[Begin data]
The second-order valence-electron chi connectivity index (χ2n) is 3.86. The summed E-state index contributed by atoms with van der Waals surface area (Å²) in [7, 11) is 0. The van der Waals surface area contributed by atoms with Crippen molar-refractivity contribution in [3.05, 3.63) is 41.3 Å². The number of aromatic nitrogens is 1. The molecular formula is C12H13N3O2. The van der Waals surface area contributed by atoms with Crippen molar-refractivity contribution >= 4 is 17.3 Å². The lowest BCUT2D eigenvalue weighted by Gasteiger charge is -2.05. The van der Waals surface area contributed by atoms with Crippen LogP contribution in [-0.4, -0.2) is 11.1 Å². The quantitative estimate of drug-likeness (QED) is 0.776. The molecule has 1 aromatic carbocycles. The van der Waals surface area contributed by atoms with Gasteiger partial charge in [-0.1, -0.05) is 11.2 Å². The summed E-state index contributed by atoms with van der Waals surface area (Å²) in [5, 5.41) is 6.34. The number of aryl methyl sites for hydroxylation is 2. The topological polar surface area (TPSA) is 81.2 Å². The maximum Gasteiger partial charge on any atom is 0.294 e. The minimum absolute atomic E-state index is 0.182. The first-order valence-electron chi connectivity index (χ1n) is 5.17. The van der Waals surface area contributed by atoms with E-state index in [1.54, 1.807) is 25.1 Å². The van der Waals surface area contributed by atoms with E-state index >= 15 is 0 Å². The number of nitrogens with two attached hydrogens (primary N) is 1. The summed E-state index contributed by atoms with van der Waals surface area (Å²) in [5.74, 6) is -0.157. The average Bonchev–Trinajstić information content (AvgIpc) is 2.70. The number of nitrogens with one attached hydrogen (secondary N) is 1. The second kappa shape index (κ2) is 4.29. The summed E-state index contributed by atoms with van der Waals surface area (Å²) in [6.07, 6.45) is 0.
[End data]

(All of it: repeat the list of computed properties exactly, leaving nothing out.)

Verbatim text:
The second-order valence-electron chi connectivity index (χ2n) is 3.86. The summed E-state index contributed by atoms with van der Waals surface area (Å²) in [7, 11) is 0. The van der Waals surface area contributed by atoms with Crippen molar-refractivity contribution in [3.05, 3.63) is 41.3 Å². The number of aromatic nitrogens is 1. The molecular formula is C12H13N3O2. The van der Waals surface area contributed by atoms with Crippen molar-refractivity contribution >= 4 is 17.3 Å². The lowest BCUT2D eigenvalue weighted by Gasteiger charge is -2.05. The van der Waals surface area contributed by atoms with Crippen LogP contribution in [-0.4, -0.2) is 11.1 Å². The quantitative estimate of drug-likeness (QED) is 0.776. The molecule has 1 aromatic carbocycles. The van der Waals surface area contributed by atoms with Gasteiger partial charge in [-0.1, -0.05) is 11.2 Å². The summed E-state index contributed by atoms with van der Waals surface area (Å²) in [5, 5.41) is 6.34. The number of aryl methyl sites for hydroxylation is 2. The topological polar surface area (TPSA) is 81.2 Å². The maximum Gasteiger partial charge on any atom is 0.294 e. The minimum absolute atomic E-state index is 0.182. The first-order valence-electron chi connectivity index (χ1n) is 5.17. The van der Waals surface area contributed by atoms with E-state index in [1.54, 1.807) is 25.1 Å². The van der Waals surface area contributed by atoms with E-state index >= 15 is 0 Å². The number of nitrogens with two attached hydrogens (primary N) is 1. The summed E-state index contributed by atoms with van der Waals surface area (Å²) in [5.74, 6) is -0.157. The average Bonchev–Trinajstić information content (AvgIpc) is 2.70. The number of nitrogens with one attached hydrogen (secondary N) is 1. The second kappa shape index (κ2) is 4.29. The summed E-state index contributed by atoms with van der Waals surface area (Å²) in [6.07, 6.45) is 0.